Twitter: The Ultimate Water Cooler?

Welcome back! I’m an avid television watcher (obviously). I’ve been watching tv for as long as I can remember. I remember a time when I would tune in to look at a show at its scheduled time because VCR’s and blank tapes were expensive. If you missed a show, that was it. You might catch the episode in the summer, but usually, you were just out of luck. I also remember a time when the only way you talked about a show was with your friends or family after the episode aired.

There is a reason why the term “water cooler conversation” exists. People would gather at work to talk about that specific show. A show everyone is talking about like Melrose Place or Twin Peaks.

Since those days’ social media has become the norm. It has become the ultimate watercooler. A place to talk television with not only family, co-workers, and friends but with anyone around the world. Passing along theories or reactions at the speed of light (not really but you get what I mean). Yes, forums were the original place to do this before social media, but it wasn’t live. Reactions were measured. On social media, everyone’s first thoughts and reactions are on display.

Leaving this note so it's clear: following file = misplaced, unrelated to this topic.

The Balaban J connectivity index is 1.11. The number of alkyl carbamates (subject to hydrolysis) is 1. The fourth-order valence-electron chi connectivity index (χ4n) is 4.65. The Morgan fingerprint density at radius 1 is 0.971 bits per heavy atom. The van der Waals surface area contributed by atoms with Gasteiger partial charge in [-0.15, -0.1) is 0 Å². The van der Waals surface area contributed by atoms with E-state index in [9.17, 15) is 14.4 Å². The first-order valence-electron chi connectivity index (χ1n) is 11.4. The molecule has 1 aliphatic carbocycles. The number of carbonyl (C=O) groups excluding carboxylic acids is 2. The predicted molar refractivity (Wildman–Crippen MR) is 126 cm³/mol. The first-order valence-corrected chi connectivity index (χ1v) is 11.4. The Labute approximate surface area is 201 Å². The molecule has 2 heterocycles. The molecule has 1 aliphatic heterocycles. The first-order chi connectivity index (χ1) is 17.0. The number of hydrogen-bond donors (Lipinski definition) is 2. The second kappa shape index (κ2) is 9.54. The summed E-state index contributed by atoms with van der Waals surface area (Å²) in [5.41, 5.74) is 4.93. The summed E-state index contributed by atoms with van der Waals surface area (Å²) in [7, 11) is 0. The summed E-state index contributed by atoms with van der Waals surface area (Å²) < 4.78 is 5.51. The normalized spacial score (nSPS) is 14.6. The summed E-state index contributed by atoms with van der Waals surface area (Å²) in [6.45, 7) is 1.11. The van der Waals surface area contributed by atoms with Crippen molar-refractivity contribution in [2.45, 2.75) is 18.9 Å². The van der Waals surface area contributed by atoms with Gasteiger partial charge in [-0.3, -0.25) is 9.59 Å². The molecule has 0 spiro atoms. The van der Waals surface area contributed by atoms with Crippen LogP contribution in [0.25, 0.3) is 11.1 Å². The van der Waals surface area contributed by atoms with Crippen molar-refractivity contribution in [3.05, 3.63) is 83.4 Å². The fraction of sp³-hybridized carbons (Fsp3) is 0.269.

I’ve heard talk that television, network television to be exact, is dying out. People are getting digital and want to watch and find shows on their own time. Is that a bad thing? Did social media ruin the television viewing experience or did it save television?

My opinion? Well. Like anything in life, it’s a double-edged sword. I love being on social media and commenting in real time during a television show. The theories being proven or destroyed, guesses about future events or just plain fun experiencing a plot twist no one saw coming. It is pretty fun. However, sometimes that social media experience ruins a television show. Sometimes people are cruel. People that don’t agree with you makes sure you know it. Conversations are too rabid and adverse and ruin a show you may have loved.

Social Media is the ultimate watercooler.  It is placed to talk, but it is also a place that can ruin a good television show. Will that change? I guess we need to keep watching and tweeting to find out.

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